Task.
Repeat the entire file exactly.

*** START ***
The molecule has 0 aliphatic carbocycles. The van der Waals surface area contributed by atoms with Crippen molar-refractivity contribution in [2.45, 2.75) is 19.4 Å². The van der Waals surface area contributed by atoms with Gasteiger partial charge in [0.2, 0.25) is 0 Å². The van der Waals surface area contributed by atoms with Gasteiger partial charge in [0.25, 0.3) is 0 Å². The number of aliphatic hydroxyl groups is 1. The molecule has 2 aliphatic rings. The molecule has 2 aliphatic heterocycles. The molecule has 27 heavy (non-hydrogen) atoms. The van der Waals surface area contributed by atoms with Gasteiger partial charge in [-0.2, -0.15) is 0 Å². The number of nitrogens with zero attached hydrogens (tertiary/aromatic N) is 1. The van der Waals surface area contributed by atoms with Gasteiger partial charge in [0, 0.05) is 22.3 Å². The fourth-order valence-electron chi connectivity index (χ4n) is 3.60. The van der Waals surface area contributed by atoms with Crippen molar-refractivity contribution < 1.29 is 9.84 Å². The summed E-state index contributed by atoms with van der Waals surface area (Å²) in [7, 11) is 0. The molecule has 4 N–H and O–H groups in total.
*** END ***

The molecule has 0 aliphatic carbocycles. The van der Waals surface area contributed by atoms with Crippen molar-refractivity contribution in [2.45, 2.75) is 19.4 Å². The van der Waals surface area contributed by atoms with Gasteiger partial charge in [0.2, 0.25) is 0 Å². The van der Waals surface area contributed by atoms with Gasteiger partial charge in [0.25, 0.3) is 0 Å². The number of aliphatic hydroxyl groups is 1. The molecule has 2 aliphatic rings. The molecule has 2 aliphatic heterocycles. The molecule has 27 heavy (non-hydrogen) atoms. The van der Waals surface area contributed by atoms with Gasteiger partial charge in [-0.2, -0.15) is 0 Å². The number of nitrogens with zero attached hydrogens (tertiary/aromatic N) is 1. The van der Waals surface area contributed by atoms with Gasteiger partial charge in [0, 0.05) is 22.3 Å². The fourth-order valence-electron chi connectivity index (χ4n) is 3.60. The van der Waals surface area contributed by atoms with Crippen molar-refractivity contribution < 1.29 is 9.84 Å². The summed E-state index contributed by atoms with van der Waals surface area (Å²) in [7, 11) is 0. The molecule has 4 N–H and O–H groups in total.